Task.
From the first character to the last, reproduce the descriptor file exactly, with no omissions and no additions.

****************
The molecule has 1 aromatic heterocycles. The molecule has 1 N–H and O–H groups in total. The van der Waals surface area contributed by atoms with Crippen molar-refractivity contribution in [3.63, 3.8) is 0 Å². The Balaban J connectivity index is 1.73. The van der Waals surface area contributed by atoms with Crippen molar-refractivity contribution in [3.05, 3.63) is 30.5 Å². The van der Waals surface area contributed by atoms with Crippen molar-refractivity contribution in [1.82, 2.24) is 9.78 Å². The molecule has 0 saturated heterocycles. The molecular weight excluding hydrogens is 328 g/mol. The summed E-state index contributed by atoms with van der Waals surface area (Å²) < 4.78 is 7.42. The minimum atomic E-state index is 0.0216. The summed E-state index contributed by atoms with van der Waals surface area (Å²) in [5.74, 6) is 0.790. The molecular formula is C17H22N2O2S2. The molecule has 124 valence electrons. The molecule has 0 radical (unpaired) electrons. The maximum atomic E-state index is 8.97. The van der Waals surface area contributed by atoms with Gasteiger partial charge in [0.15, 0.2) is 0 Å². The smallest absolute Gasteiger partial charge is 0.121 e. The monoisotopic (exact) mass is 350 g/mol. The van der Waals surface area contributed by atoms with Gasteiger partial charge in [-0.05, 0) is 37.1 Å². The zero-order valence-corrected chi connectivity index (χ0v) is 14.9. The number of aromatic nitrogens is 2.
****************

The molecule has 1 aromatic heterocycles. The molecule has 1 N–H and O–H groups in total. The van der Waals surface area contributed by atoms with Crippen molar-refractivity contribution in [3.63, 3.8) is 0 Å². The Balaban J connectivity index is 1.73. The van der Waals surface area contributed by atoms with Crippen molar-refractivity contribution in [3.05, 3.63) is 30.5 Å². The van der Waals surface area contributed by atoms with Crippen molar-refractivity contribution in [1.82, 2.24) is 9.78 Å². The molecule has 0 saturated heterocycles. The molecular weight excluding hydrogens is 328 g/mol. The summed E-state index contributed by atoms with van der Waals surface area (Å²) < 4.78 is 7.42. The minimum atomic E-state index is 0.0216. The summed E-state index contributed by atoms with van der Waals surface area (Å²) in [5.74, 6) is 0.790. The molecular formula is C17H22N2O2S2. The molecule has 124 valence electrons. The molecule has 0 radical (unpaired) electrons. The maximum atomic E-state index is 8.97. The van der Waals surface area contributed by atoms with Gasteiger partial charge in [0.15, 0.2) is 0 Å². The smallest absolute Gasteiger partial charge is 0.121 e. The monoisotopic (exact) mass is 350 g/mol. The van der Waals surface area contributed by atoms with Gasteiger partial charge in [-0.05, 0) is 37.1 Å². The zero-order valence-corrected chi connectivity index (χ0v) is 14.9. The number of aromatic nitrogens is 2.